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Fear, Anger Grow In Wake Of More ICE Detentions

Updated: May 1, 2022

By Michael Wright

Outrage over a recent wave of detentions of local residents by officers from Immigration and Customs Enforcement continued to swell this week among supporters of a Latino community that advocates say is being unfairly “hunted” by federal officers.

Swelling budgets and staffing levels in the past year, critics say, have pushed the focus of ICE beyond seeking to deport only those with violent criminal histories and no legal immigration status—those whom President Donald Trump has spotlighted to justify ramping up immigration enforcement agencies.

The resultant uptick in detention sweeps, say the Latino leaders and the families of those detained, has pulled apart families of U.S. citizens and sowed chronic fear in the lives of long-established members of the East End community.

Governor Andrew Cuomo last week lashed out at an ICE sweep that the agency said had led to the detention of 225 people in the New York region, and issued a “cease-and-desist” demand, threatening a lawsuit by the state.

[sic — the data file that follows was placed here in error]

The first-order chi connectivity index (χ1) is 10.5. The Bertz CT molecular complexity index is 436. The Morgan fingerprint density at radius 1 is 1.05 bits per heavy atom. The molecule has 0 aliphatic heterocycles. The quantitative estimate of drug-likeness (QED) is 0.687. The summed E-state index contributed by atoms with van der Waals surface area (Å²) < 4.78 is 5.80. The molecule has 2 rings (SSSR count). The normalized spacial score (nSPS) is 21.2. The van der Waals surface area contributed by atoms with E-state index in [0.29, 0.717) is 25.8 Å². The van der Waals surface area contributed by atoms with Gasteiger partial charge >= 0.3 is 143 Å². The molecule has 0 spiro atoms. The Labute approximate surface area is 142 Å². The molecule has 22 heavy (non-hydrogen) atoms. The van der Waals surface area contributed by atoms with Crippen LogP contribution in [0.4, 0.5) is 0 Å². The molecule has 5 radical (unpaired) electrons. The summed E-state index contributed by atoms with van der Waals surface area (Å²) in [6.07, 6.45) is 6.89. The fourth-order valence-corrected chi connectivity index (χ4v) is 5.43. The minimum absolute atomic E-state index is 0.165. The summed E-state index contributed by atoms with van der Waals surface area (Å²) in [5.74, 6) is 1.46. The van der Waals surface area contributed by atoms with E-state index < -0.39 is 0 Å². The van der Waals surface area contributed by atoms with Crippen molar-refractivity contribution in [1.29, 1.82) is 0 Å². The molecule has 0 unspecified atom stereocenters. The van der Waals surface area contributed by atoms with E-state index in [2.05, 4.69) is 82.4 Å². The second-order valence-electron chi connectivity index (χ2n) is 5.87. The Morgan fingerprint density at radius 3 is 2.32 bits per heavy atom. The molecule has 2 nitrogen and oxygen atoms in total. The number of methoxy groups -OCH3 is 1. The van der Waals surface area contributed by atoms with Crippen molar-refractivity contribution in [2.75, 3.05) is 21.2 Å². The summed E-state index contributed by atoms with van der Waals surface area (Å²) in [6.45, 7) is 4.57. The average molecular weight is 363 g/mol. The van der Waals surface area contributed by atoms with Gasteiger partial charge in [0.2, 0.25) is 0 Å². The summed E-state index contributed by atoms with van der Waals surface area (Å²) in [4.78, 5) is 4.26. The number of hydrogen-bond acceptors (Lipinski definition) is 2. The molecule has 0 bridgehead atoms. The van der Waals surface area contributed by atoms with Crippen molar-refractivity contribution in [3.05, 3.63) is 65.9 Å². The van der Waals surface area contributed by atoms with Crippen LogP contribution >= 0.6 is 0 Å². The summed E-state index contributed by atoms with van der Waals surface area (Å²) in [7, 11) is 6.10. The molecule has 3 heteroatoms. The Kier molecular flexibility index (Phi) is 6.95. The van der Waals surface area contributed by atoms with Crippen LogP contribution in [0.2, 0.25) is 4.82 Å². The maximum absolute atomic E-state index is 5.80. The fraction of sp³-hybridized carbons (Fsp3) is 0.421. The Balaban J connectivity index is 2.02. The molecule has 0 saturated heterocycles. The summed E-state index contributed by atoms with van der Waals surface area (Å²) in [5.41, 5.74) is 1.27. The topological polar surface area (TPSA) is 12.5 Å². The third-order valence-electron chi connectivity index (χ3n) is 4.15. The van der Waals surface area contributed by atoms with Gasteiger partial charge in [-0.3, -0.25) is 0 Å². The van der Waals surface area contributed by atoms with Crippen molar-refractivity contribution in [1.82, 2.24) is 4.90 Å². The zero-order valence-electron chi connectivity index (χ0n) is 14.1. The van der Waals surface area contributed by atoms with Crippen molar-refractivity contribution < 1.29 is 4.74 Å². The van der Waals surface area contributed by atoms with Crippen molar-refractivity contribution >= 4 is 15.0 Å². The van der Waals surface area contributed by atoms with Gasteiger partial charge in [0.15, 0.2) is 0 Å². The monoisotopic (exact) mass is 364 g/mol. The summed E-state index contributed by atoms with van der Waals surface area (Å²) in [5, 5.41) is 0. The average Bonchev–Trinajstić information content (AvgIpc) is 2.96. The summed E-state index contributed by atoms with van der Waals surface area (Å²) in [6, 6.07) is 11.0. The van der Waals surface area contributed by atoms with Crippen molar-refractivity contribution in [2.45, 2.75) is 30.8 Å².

Latino advocates from the East End were careful to note that changing federal policies, from a local level, is not likely within reach. They urged those impassioned by the recent arrests to channel their energy toward support efforts and outreach that can help local residents who are beset with fear or struggling to help a detained loved one.

At a gathering at Christ Episcopal Church in Sag Harbor last week, leaders of Latino advocacy groups said that the recent sweeps show that ICE has turned its sights from violent criminals to anyone who has an arrest record—a single DWI, some from as many as 10 years ago, appears to have been a common trigger.